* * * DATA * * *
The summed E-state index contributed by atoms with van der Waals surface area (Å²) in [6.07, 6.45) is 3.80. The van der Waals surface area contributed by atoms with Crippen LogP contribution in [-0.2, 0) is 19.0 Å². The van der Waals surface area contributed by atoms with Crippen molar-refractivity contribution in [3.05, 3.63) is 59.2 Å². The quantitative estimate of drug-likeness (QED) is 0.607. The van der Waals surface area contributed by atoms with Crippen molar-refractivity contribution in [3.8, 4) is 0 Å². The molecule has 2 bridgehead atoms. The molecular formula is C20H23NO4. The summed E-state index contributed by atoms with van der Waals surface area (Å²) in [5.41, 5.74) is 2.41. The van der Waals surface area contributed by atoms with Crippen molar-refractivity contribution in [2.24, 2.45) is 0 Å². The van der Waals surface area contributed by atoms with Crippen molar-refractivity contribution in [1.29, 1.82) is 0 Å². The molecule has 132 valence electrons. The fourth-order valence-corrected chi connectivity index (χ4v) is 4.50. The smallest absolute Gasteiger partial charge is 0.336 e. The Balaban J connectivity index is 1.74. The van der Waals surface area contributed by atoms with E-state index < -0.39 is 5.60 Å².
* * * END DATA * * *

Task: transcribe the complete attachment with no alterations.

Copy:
The summed E-state index contributed by atoms with van der Waals surface area (Å²) in [6.07, 6.45) is 3.80. The van der Waals surface area contributed by atoms with Crippen LogP contribution in [-0.2, 0) is 19.0 Å². The van der Waals surface area contributed by atoms with Crippen molar-refractivity contribution in [3.05, 3.63) is 59.2 Å². The quantitative estimate of drug-likeness (QED) is 0.607. The van der Waals surface area contributed by atoms with Crippen molar-refractivity contribution in [3.8, 4) is 0 Å². The molecule has 2 bridgehead atoms. The molecular formula is C20H23NO4. The summed E-state index contributed by atoms with van der Waals surface area (Å²) in [5.41, 5.74) is 2.41. The van der Waals surface area contributed by atoms with Crippen molar-refractivity contribution in [2.24, 2.45) is 0 Å². The van der Waals surface area contributed by atoms with Crippen molar-refractivity contribution in [1.29, 1.82) is 0 Å². The molecule has 132 valence electrons. The fourth-order valence-corrected chi connectivity index (χ4v) is 4.50. The smallest absolute Gasteiger partial charge is 0.336 e. The Balaban J connectivity index is 1.74. The van der Waals surface area contributed by atoms with E-state index < -0.39 is 5.60 Å².